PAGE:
|Iconic logo will soon signify zero state support for UO|
That 5 percent state funding is down from around 70 percent from 30 years ago.
So, in order to make up the difference, UO, like most colleges around the country, raises tuition and fees on an annual basis.
Oh, and Oregon accepts almost as many out-of-state students as in-state students because their tuition is about four times as much.
Like most states, Oregon has been in the grip of the "trickle-down" economics of the last 30-plus years, which says low taxes mean more opportunities for all.
Well, we know for sure that there are less opportunities for in-state students to attend one of its "public" universities after all that trickling down.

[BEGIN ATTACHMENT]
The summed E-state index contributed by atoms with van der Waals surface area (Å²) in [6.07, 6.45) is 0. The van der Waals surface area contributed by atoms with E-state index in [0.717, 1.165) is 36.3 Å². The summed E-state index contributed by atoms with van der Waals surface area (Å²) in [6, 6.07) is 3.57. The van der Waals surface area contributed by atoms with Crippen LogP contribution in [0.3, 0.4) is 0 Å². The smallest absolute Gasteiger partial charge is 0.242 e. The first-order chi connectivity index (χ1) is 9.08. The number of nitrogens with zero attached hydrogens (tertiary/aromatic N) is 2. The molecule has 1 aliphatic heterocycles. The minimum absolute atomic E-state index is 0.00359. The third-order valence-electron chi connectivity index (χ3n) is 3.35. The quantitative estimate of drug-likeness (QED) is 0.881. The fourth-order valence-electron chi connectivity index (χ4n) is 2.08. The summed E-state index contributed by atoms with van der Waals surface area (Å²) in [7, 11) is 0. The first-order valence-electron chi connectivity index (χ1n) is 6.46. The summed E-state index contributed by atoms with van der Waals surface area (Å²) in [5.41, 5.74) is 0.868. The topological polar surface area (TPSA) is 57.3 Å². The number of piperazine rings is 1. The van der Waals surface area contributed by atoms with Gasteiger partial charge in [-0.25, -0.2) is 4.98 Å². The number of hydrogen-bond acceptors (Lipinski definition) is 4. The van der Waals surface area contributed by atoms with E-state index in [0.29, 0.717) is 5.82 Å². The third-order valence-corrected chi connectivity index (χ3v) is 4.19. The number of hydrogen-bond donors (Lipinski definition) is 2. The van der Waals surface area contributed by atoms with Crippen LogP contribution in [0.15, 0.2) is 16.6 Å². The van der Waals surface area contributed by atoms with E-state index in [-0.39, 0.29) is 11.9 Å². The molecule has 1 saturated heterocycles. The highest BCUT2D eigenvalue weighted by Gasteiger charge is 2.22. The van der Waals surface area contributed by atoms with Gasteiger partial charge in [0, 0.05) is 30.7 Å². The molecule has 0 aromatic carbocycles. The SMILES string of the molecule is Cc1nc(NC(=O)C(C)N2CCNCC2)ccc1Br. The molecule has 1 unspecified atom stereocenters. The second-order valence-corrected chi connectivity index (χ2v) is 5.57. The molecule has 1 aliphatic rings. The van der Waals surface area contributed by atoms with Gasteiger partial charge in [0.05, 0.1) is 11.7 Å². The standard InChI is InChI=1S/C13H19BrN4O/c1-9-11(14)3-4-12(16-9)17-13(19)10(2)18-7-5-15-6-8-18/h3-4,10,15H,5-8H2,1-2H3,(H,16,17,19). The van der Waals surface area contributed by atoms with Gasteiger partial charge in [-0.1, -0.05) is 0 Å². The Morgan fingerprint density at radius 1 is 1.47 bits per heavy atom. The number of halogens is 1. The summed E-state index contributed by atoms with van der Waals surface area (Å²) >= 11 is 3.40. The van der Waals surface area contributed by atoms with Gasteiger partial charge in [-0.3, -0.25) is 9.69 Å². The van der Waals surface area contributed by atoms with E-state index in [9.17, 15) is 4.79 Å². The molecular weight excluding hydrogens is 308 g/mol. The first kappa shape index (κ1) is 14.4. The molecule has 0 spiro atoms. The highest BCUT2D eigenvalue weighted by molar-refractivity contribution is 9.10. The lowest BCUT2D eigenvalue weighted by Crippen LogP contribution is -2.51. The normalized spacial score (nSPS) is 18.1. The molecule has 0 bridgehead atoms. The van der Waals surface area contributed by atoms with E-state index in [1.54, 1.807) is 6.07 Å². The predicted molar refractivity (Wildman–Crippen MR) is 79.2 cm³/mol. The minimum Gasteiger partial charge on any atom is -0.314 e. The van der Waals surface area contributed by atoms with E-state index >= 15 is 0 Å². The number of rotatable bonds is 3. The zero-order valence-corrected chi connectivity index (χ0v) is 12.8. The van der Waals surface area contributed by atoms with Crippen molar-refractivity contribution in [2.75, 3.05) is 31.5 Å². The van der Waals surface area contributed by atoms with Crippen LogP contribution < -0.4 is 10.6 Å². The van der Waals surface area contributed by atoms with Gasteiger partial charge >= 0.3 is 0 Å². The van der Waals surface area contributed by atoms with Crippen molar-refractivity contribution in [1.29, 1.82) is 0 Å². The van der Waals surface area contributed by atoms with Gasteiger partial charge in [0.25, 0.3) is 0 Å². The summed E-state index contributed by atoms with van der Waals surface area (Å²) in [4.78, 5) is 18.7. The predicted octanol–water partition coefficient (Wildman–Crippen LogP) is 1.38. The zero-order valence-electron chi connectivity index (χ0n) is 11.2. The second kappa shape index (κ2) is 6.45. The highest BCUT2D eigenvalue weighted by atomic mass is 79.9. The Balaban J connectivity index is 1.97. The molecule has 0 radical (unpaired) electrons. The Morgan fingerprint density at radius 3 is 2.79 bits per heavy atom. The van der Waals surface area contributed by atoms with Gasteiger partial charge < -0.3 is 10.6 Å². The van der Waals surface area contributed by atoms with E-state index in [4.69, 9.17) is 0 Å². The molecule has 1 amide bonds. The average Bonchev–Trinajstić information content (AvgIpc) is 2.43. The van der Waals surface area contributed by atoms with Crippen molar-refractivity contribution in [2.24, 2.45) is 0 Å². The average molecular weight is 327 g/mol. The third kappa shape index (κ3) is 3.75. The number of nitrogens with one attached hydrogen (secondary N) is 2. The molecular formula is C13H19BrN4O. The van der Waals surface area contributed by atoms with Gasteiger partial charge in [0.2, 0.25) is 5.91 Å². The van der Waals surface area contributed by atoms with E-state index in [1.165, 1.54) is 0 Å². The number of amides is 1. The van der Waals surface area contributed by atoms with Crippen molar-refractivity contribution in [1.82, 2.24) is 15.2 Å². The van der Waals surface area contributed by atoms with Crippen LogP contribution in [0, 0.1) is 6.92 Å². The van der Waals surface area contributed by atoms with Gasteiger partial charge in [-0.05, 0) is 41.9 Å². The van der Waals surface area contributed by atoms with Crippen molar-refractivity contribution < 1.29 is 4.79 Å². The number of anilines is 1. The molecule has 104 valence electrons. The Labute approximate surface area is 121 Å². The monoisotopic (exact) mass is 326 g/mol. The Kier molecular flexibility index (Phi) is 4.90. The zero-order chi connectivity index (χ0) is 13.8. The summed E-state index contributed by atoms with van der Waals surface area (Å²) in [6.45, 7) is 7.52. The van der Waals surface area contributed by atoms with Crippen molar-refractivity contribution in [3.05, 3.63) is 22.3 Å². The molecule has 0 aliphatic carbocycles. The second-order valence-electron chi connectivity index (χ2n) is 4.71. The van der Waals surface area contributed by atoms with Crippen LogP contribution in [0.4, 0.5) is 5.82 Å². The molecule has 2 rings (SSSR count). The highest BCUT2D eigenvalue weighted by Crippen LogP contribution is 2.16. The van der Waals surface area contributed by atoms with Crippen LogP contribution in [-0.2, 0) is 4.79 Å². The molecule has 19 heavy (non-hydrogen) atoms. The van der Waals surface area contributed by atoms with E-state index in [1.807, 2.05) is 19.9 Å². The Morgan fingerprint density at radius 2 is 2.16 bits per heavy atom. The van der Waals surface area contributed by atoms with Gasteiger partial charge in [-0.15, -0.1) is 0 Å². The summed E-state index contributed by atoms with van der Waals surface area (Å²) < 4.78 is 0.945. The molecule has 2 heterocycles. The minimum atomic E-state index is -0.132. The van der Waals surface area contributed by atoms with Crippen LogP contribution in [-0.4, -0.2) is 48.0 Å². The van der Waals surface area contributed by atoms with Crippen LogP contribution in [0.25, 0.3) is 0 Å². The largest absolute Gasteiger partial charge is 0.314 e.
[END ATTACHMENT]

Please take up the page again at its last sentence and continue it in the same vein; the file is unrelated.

That is one of the goals of modern American economics: Reduce opportunities for the less fortunate while increasing them for the uber-rich.
It's essentially the opposite of what occurred in the 1950s, when high tax rates funded a society with far greater access to a college education than today. Okay, at least for poorer white folks.
Today, we have a national obsession with never-ending "education reform" so that our students can compete better in the new global economy.
So, naturally, cut funding annually for education and demand better results.
Hmmm. How come that rationale doesn't pertain to the military-industrial complex?
Speaking of spending, the state legislature today voted to slash the retirement accounts of public employees while also passing a tax "hike" that includes more tax cuts than increases.
At this rate, state funding for higher education should hit 0 percent in a couple of years.